A delegate waits for the start of the closing ceremony at the World Trade Organization Ministerial Conference in Buenos Aires, Argentina, on Dec. 13. The Canadian complaint filed to the World Trade Organization alleges that American use of anti-dumping and countervailing duties violate global trade rules. (NATACHA PISARENKO / THE ASSOCIATED PRESS FILE PHOTO)

Canada launches global trade complaint against U.S.

Canada launches global trade complaint vs U.S. over use of duties

Canada has launched a wide-ranging attack against U.S. trade practices in a broad international complaint over American use of punitive duties.

It has asked the World Trade Organization to examine the use of duties in the United States, alleging that they violate international law for five reasons. The complaint was filed last month but released Wednesday, with some coincidental timing: the U.S. has just announced duties as high as nine per cent on Canadian paper.

The move follows a series of similar penalties as the U.S. alleges unfair trade practices from Canada in the form of softwood lumber and Bombardier subsidies.

Related: U.S. lumber dispute drives B.C.’s latest trade effort in Asia

The Canadian complaint alleges that American use of anti-dumping and countervailing duties violates global trade rules.

It says the U.S. levies penalties beyond what’s allowed by the WTO, improperly calculates rates and unfairly declares penalties retroactive, while also limiting evidence from outside parties. It also accuses the U.S. of using a trade-panel voting system that’s biased against foreigners.

The 32-page complaint cites dozens of examples unrelated to Canada, including 122 cases where the U.S. imposed duties on foreign countries.

Related: Trump: Canada being “difficult” in NAFTA talks

The disputes over paper, lumber and aerospace are occurring just as the countries prepare to meet in Montreal later this month for a potentially pivotal round of NAFTA negotiations.

“This isn’t going to calm passions in Montreal,” said Canada-U.S. trade lawyer Mark Warner.

The Canadian complaints might have some merit, and Canada is well within its rights to complain to the WTO, Warner said. But he questioned the strategic logic of antagonizing the Trump administration in the midst of NAFTA talks.

He called it surprising that Canada is citing foreign cases in its complaint even as it engages in sensitive negotiations against an administration that already dislikes the WTO.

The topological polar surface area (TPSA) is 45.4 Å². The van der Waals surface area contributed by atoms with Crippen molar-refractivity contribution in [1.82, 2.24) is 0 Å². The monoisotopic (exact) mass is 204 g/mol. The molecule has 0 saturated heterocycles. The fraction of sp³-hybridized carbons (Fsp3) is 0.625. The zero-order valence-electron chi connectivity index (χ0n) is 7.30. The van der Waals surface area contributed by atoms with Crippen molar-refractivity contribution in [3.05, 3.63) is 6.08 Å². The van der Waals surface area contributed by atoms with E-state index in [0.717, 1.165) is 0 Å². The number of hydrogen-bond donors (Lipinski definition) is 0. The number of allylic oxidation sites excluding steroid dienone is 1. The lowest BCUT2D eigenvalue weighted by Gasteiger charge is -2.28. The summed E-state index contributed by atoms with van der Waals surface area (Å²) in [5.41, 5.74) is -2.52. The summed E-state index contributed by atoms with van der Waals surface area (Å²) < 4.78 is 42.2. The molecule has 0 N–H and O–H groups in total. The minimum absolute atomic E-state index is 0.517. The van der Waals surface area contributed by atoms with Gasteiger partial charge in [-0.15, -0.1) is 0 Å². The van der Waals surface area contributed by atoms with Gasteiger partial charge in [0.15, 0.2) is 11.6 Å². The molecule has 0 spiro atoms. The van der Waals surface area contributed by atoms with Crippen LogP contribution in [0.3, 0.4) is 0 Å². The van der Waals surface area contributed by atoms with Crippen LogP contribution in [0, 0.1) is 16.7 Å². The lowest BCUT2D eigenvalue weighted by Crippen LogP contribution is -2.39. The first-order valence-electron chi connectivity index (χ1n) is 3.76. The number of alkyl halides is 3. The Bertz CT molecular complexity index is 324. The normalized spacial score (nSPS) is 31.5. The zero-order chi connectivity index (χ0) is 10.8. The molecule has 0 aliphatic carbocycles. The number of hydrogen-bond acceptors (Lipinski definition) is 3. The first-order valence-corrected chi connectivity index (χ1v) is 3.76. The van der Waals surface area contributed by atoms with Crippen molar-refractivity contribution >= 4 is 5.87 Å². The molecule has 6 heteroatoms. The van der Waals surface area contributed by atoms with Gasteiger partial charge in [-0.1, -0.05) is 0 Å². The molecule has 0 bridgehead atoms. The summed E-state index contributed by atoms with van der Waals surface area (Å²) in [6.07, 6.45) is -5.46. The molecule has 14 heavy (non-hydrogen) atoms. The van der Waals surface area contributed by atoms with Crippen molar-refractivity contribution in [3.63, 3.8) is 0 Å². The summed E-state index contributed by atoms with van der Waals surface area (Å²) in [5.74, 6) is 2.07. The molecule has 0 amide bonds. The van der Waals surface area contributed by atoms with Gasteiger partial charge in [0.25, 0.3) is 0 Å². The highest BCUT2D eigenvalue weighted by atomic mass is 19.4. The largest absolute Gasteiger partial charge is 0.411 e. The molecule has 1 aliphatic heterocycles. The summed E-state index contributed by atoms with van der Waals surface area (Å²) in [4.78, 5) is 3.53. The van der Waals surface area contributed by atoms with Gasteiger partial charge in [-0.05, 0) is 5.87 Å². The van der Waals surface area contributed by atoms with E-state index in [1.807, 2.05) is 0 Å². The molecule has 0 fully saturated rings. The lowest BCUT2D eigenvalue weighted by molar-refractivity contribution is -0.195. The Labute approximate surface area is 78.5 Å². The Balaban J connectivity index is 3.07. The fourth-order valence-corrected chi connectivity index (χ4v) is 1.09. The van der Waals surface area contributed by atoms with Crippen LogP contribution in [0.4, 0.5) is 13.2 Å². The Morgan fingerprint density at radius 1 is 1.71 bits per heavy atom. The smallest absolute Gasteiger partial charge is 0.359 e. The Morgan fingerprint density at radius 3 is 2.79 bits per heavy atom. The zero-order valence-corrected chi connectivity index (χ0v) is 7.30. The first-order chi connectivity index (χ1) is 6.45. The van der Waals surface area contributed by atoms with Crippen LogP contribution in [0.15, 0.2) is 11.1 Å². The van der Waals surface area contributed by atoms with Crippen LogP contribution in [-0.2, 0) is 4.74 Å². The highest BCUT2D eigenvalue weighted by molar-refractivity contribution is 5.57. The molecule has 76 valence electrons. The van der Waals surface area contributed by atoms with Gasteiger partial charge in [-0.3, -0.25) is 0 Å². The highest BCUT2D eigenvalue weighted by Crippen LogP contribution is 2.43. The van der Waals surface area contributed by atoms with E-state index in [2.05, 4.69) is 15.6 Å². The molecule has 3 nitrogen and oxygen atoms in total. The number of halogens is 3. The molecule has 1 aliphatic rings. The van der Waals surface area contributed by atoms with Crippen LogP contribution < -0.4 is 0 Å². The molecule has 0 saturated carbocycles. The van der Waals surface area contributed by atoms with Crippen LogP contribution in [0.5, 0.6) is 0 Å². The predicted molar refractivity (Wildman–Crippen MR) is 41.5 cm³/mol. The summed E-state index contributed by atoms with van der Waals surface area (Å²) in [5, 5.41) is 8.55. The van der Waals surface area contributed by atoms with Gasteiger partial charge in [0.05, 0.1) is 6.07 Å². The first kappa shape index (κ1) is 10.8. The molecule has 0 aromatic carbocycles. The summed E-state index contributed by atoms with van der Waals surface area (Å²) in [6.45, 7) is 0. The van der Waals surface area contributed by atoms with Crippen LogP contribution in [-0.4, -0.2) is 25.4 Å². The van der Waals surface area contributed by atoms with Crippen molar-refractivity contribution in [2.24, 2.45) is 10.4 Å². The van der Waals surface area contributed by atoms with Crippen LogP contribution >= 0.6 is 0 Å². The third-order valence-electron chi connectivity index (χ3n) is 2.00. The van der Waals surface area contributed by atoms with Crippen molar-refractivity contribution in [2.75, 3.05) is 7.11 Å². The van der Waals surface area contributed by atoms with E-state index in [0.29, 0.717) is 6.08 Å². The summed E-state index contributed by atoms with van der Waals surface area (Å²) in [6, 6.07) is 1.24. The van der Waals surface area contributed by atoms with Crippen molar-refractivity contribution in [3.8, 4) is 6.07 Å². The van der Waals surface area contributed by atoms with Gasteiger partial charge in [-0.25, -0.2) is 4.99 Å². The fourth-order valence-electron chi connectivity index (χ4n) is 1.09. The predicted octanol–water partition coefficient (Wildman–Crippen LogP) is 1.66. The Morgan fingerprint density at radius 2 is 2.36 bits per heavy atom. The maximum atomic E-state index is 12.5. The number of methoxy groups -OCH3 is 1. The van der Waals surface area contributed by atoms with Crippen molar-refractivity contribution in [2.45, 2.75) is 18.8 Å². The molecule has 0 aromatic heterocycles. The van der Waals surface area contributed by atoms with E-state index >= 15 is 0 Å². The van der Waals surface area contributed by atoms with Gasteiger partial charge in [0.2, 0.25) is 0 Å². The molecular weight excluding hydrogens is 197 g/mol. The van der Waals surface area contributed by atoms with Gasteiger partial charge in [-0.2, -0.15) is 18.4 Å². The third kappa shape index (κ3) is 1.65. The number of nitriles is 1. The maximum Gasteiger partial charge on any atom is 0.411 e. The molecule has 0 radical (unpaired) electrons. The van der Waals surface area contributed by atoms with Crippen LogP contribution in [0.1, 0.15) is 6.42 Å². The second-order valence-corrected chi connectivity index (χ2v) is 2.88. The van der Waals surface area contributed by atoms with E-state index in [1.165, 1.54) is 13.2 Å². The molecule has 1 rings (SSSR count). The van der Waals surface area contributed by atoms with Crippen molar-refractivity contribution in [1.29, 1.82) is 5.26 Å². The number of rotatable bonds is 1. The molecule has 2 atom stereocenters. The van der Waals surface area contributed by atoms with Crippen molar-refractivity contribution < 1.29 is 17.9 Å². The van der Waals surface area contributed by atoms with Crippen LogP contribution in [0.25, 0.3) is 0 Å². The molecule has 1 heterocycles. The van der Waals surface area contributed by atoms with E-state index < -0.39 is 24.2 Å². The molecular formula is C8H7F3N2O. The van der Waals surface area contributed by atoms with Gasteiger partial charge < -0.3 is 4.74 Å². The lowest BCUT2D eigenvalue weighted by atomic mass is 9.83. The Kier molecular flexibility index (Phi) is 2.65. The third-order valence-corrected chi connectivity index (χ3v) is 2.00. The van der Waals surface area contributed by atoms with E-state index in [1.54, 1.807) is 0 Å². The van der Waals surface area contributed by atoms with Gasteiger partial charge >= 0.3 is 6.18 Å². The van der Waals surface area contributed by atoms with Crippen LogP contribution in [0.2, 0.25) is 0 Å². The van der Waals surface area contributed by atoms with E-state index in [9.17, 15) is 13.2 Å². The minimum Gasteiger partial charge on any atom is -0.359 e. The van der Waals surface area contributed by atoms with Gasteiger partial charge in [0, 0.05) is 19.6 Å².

The Canadian Press

Like us on Facebook and follow us on Twitter.

Just Posted

Five employees arrested at medical marjuana dispensary

Nelson police execute search warrant at Vernon Street store

Leafs fall 5-2 as Dynamiters even series

Game 5 will be played Thursday in Kimberley

Police investigating disturbing incident

Photos taken of woman in bathroom, posted to web

‘When you walk in this country, it will know your footsteps’

Gathering of American Sinixt in Nelson seen as ‘coming home’

Leafs survive onslaught to stun Dynamiters in Game 3

Nelson’s 4-3 win Monday gives it a 2-1 series lead against Kimberley

Ottawa proposes restricted pot labels, packages

Packaging will include red stop sign with marijuana leaf and ‘THC’

Kootenay Music Award winners announced

The annual awards event is sponsored by Kootenay Co-op Radio

Family Jam Night at South Nelson School

Teacher Carmen Giffen delights parents and kids with multi-generational music making

COLUMN: Seven months and counting!

It’s time for candidates to Google search

$100,000 boosts core services in the Kootenays

Mungall makes announcement that benefits Nelson Innovation Centre

COLUMN: Nancy Greene’s victory parade in Nelson

A look back at events from March, 1968

Bantam provincials open in Nelson

The Nelson Leafs are one of nine teams vying for the title

LETTER: Why does peace lecture series include someone who squelches free speech?

Author Mark Bray speaks as part of the Mir Centre for Peace this week.

Music, food and drinks at Savoy’s grand opening party

New look for historic hotel after five years of renos

Most Read